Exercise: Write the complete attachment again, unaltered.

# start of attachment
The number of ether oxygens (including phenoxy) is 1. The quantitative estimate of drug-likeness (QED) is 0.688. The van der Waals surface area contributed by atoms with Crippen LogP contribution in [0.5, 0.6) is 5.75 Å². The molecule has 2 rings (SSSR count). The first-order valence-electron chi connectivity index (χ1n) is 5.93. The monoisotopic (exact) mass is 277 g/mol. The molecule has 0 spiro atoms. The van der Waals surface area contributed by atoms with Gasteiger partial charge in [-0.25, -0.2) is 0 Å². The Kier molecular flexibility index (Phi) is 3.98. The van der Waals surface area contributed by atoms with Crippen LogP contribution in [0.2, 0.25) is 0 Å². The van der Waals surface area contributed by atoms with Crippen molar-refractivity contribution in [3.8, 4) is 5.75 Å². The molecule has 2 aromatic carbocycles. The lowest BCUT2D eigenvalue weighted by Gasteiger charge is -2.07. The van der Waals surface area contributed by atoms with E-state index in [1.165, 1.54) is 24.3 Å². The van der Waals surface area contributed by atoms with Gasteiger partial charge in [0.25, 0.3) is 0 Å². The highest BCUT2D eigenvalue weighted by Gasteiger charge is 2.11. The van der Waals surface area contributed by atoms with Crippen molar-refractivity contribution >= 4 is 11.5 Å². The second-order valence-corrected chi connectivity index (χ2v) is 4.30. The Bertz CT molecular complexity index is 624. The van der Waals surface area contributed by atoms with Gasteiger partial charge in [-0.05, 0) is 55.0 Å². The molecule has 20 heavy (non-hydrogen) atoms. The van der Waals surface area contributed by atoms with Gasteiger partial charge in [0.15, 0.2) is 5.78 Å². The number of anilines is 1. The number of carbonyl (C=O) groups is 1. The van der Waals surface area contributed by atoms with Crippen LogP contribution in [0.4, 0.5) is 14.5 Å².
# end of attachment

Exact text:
The number of ether oxygens (including phenoxy) is 1. The quantitative estimate of drug-likeness (QED) is 0.688. The van der Waals surface area contributed by atoms with Crippen LogP contribution in [0.5, 0.6) is 5.75 Å². The molecule has 2 rings (SSSR count). The first-order valence-electron chi connectivity index (χ1n) is 5.93. The monoisotopic (exact) mass is 277 g/mol. The molecule has 0 spiro atoms. The van der Waals surface area contributed by atoms with Gasteiger partial charge in [-0.25, -0.2) is 0 Å². The Kier molecular flexibility index (Phi) is 3.98. The van der Waals surface area contributed by atoms with Crippen LogP contribution in [0.2, 0.25) is 0 Å². The van der Waals surface area contributed by atoms with Crippen molar-refractivity contribution in [3.8, 4) is 5.75 Å². The molecule has 2 aromatic carbocycles. The lowest BCUT2D eigenvalue weighted by Gasteiger charge is -2.07. The van der Waals surface area contributed by atoms with E-state index in [1.165, 1.54) is 24.3 Å². The van der Waals surface area contributed by atoms with Gasteiger partial charge in [0.25, 0.3) is 0 Å². The highest BCUT2D eigenvalue weighted by Gasteiger charge is 2.11. The van der Waals surface area contributed by atoms with Crippen molar-refractivity contribution >= 4 is 11.5 Å². The second-order valence-corrected chi connectivity index (χ2v) is 4.30. The Bertz CT molecular complexity index is 624. The van der Waals surface area contributed by atoms with Gasteiger partial charge in [-0.05, 0) is 55.0 Å². The molecule has 20 heavy (non-hydrogen) atoms. The van der Waals surface area contributed by atoms with Gasteiger partial charge in [0.15, 0.2) is 5.78 Å². The number of anilines is 1. The number of carbonyl (C=O) groups is 1. The van der Waals surface area contributed by atoms with Crippen LogP contribution in [0.4, 0.5) is 14.5 Å².